Jack Mercer and the Vaudeville-Popeye Connection

Three cheers for Jack Mercer (Winfield Mercer 1910-84), one for each skill.  Jack Mercer was one of the few people in cartoon animation who worked in the three wildly different creative areas that make the magic happen: drawing. writing/story, and voiceover. Off the top of my head I can only think of a couple of other guys with that broad a skill set, and they both became kingpins: Walt Disney and Seth McFarlane. 

Mercer was the son of vaudeville performers Bennett (“B.K.”) Mercer and Nola St. Claire. And once again we are grateful to the intrepid Tralfaz for sniffing out the details on this. We cited Tralfaz only yesterday in another post. (This won’t be a habit, Tralfaz, we just happened to be paying tribute to particular voiceover artists two days in a row). B.K. and Nola appear to have performed both in vaudeville and with traveling stock companies. Both parents came from performing families from Indiana; at various times they performed with separate companies run by each of their siblings. When they were married in 1908, they were with the Guy Stock Company, run by B.K.’s brother Charles. Later they were with the Winifred St. Clair Company, run by Nola’s sister. During his early years, Jack performed onstage with his parents when a kid was needed and even learned to tap dance. It was clearly a hand-to-mouth existence. By the eve of America’s involvement in World War One, Bennett had left show business for the steadier job of car mechanic. Nola remained in vaudeville, toured the Keith circuit and appeared in musicals. The couple divorced in 1922 and Jack lived in New York with his mother and grandmother, who ran a theatrical boarding house.

Cautioned to find a steadier line of work, Mercer became an artist. Around 1930 he found employment at the Fleischer Studios in apprentice positions in the animation department (from opaquer, to inker, to in-betweener). He was already doing voice-overs for them by 1932 as well. While working there he had worked up impressions of the original guy who did Popeye’s voice Billy “Red Pepper Sam” Costello. Costello was sacked in 1935 for being difficult to work with, and Mercer took his place. It was thus Mercer, and not Costello, who became closely associated with Popeye for over four decades. It was also Mercer who had come up with what I think of as “Popeye Voice #2” — those moments when the salty sailor shifts from that gruff buzz saw voice, to the mild and mumbly ad libs (often ad libbed hilariously by Mercer on the spot). We recently gave the history of Popeye here; Mercer provided Popeye’s voice through all of it, all the way up to a short voiceover at the beginning of the 1980 Robert Altman film. He also provided the voices of many other Fleischer characters over the years, and also worked for other shops, e,g, Famous Studios where he voiced some of the other ghosts in Casper cartoons, and Disney, where he provided background voices in movies like Dumbo, Cinderella, and The Jungle Book.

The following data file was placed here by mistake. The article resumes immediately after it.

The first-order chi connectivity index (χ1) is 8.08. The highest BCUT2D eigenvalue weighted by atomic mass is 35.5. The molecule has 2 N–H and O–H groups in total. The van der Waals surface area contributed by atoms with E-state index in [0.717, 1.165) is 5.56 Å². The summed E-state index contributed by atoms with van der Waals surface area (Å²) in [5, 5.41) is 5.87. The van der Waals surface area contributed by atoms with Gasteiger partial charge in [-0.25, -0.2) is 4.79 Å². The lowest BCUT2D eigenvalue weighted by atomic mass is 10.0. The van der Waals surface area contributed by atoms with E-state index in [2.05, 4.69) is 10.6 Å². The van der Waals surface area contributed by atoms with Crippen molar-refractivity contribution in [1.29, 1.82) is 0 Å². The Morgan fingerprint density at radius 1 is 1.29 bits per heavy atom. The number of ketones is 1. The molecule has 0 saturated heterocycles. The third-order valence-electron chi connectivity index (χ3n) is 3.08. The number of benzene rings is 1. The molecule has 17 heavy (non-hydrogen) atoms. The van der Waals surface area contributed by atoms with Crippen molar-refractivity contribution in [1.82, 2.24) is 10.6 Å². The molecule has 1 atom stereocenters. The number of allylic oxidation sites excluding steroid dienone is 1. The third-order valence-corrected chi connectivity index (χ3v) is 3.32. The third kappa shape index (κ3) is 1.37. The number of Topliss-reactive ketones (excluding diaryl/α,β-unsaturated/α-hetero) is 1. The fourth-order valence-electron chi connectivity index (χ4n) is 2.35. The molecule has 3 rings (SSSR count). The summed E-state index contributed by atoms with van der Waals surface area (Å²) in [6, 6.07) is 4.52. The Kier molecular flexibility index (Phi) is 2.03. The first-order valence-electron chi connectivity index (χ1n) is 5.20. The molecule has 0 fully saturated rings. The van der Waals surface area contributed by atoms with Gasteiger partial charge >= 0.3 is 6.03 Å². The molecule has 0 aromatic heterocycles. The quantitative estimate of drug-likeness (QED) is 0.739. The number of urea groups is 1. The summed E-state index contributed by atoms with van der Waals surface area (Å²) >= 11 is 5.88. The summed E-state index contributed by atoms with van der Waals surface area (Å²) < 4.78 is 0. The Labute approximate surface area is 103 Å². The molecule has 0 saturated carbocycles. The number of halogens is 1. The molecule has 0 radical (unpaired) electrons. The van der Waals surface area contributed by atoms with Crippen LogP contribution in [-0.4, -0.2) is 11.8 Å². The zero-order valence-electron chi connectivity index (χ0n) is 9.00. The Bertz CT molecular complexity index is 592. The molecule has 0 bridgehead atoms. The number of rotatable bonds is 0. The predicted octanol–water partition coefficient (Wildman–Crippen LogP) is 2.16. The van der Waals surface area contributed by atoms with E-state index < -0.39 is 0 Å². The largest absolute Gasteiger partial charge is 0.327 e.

In 1939, Mercer married Margie Hines, who provided the voices for Betty Boop, Olive Oyle and Swee’Pea in those years when Mae Questel wasn’t doing it (especially after 1938 when Fleischer studios moved to Miami). So — true story — for a while the people who did the voices for Popeye and Olive Oyle were husband and wife. The pair were divorced in 1944.

Lastly, in 1942 he also began getting screen credit for writing animated shorts. He was to write, or co-write hundreds of them over the years, not just for Popeye but for other cartoons such as Deputy Dawg and one of the many incarnations of Felix the Cat. The last show he wrote for was Hanna-Barbera’s Dinky Dog (1978).

To find out more about  the history of vaudeville, and performers like Jack Mercer and his parents, please see No Applause, Just Throw Money: The Book That Made Vaudeville Famous